By this point in the trip, we were very much aware of the days slipping away, and of wanting to get up to Kaikoura in time to do a whale-watch before we had to be even further north, back at Picton for our ferry reservations. So we didn't spend a lot of time in Dunedin. That evening, we went out to dinner with Andy and his daughter to a good Chinese restaurant in town. In the morning (woke up to a white-frosted world on the farm), we went into downtown Dunedin to find breakfast and to get a look at the train station, which is extremely pretty in a big, stone, Victorian way.

http://en.wikipedia.org/wiki/Dunedin_Railway_Station



(The very similar building to the right, which is located across the street from the railway station, is the Law Courts.)







After breakfast, eschewing an opportunity (texted to us by Andy) to go see an alpaca cria that had been born overnight, we started hightailing it up the coast.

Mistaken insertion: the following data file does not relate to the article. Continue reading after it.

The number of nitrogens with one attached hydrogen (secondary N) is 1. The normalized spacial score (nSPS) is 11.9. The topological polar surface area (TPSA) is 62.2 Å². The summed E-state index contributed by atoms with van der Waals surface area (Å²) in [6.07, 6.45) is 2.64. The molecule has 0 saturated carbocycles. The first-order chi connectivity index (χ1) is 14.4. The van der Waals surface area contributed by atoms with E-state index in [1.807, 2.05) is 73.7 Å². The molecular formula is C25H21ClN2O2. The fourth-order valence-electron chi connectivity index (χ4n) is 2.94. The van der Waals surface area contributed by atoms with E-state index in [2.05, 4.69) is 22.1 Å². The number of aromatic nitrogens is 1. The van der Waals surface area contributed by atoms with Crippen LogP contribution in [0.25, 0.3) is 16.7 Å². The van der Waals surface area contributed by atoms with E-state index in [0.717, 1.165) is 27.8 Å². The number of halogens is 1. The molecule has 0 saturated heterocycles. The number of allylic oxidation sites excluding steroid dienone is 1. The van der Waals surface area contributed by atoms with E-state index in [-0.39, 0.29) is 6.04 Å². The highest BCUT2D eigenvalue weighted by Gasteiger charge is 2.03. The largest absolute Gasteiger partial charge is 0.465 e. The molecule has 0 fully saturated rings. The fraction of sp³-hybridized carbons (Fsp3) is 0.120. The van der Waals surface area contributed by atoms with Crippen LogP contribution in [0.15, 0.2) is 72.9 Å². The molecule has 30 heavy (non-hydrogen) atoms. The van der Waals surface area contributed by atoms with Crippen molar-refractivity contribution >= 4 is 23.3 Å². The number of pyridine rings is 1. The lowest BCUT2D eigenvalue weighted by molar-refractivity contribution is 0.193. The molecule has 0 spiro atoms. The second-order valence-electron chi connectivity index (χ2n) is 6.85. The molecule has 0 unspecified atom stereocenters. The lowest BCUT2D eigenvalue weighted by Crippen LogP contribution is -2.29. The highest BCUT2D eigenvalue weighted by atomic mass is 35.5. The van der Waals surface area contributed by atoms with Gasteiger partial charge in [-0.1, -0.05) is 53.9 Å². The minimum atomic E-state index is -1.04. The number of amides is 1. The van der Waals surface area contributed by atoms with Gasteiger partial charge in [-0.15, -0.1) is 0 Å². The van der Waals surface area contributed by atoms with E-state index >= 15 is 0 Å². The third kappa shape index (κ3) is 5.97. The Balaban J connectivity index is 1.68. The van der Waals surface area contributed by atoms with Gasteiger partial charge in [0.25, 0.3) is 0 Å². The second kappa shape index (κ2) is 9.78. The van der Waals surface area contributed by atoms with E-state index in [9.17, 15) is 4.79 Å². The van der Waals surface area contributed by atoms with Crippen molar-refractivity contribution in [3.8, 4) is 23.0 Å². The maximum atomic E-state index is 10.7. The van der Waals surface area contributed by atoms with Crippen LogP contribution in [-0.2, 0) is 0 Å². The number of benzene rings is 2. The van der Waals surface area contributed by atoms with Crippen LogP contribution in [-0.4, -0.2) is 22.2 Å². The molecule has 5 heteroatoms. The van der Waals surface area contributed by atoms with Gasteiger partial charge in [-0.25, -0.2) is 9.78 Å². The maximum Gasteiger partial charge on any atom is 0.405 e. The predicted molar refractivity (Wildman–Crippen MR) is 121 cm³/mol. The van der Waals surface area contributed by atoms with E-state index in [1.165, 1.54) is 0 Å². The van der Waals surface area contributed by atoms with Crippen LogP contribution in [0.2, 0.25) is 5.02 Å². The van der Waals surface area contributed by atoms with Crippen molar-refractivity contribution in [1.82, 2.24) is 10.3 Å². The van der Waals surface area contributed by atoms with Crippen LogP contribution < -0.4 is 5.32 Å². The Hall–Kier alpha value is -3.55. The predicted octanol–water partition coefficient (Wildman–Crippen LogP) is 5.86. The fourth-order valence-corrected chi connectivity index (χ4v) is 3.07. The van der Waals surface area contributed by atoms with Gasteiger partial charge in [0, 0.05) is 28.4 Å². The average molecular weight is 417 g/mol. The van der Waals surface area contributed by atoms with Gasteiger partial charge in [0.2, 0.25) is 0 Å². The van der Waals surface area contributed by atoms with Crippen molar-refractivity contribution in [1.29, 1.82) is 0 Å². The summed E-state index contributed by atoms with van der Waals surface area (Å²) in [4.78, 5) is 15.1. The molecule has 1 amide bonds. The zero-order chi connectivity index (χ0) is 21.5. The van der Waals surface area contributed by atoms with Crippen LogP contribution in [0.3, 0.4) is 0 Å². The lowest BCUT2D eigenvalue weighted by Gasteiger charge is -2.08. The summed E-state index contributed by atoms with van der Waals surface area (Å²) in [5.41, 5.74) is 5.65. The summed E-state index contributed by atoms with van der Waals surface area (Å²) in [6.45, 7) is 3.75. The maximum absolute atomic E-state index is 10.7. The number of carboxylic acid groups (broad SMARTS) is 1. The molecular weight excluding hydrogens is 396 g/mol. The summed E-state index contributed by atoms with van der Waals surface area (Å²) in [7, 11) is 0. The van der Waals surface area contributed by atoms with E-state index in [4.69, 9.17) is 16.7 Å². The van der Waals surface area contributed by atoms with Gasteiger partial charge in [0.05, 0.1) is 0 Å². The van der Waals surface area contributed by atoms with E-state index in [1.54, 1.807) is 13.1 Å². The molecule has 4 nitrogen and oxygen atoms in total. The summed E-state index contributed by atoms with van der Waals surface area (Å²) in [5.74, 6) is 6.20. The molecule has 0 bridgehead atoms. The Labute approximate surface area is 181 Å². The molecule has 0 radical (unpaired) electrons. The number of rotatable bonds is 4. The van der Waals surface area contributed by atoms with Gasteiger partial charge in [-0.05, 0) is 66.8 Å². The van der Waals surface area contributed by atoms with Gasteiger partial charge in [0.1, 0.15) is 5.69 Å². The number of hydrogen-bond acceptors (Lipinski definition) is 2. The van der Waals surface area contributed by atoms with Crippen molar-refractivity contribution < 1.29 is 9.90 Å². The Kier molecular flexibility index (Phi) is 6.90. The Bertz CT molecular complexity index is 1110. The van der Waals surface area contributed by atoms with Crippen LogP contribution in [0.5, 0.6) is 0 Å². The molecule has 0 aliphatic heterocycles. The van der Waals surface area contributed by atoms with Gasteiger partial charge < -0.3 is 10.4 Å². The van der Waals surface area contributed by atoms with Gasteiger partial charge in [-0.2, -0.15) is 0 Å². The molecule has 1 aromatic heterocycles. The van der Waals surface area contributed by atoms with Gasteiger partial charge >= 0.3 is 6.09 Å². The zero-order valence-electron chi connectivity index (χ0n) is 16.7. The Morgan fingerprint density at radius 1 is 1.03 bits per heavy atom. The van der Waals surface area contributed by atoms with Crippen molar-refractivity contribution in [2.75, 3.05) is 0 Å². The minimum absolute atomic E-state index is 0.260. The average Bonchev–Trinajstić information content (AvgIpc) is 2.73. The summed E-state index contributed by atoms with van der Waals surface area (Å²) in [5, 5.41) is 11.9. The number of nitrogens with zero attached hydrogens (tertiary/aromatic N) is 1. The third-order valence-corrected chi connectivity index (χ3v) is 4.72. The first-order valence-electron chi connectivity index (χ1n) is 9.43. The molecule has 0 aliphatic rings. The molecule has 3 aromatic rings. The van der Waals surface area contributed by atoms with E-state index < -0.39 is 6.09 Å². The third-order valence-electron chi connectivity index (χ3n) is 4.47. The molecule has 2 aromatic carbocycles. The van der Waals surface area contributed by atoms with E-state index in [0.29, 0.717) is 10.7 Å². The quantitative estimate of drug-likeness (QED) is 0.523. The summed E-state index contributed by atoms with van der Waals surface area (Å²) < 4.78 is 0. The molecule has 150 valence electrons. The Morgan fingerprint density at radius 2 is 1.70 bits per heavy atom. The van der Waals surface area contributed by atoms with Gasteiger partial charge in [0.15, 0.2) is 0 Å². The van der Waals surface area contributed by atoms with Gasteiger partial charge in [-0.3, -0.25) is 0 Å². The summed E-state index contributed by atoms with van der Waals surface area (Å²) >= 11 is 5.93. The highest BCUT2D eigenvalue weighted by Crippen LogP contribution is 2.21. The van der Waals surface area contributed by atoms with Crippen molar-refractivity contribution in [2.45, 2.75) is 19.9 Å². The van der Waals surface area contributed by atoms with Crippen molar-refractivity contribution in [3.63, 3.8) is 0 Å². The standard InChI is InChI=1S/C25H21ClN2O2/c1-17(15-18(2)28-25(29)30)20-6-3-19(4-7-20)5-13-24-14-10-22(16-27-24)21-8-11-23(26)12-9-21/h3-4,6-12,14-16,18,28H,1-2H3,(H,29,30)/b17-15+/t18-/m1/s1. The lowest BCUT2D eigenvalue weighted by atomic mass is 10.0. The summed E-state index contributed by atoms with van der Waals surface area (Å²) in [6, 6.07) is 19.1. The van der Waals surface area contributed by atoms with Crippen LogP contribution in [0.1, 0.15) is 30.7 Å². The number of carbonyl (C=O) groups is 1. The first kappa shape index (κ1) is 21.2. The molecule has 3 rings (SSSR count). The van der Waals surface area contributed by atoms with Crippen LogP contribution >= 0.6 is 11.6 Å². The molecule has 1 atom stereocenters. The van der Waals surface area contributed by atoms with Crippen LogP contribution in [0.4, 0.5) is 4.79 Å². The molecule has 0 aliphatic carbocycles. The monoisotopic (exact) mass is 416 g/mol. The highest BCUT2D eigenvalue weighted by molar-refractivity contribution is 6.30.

The next must-stop was the Moeraki Boulders on Koekohe Beach about an hour north of Dunedin. They are frankly really freaky things. They're all fairly regularly spherical, so much so that they don't look natural, scattered across the beach. A number have been cracked open along various fault lines, and the whole effect is of some prehistoric field of the stone eggs of monsters, some of which have hatched and the others of which are just waiting.

http://en.wikipedia.org/wiki/Moeraki_Boulders







Above, Stephen stands next to the eroded hillside that backs the beach, illustrating where the things come from -- they're eroded out of the muddy/sandy cliff. There are who-knows how many more of the things, waiting to come out someday.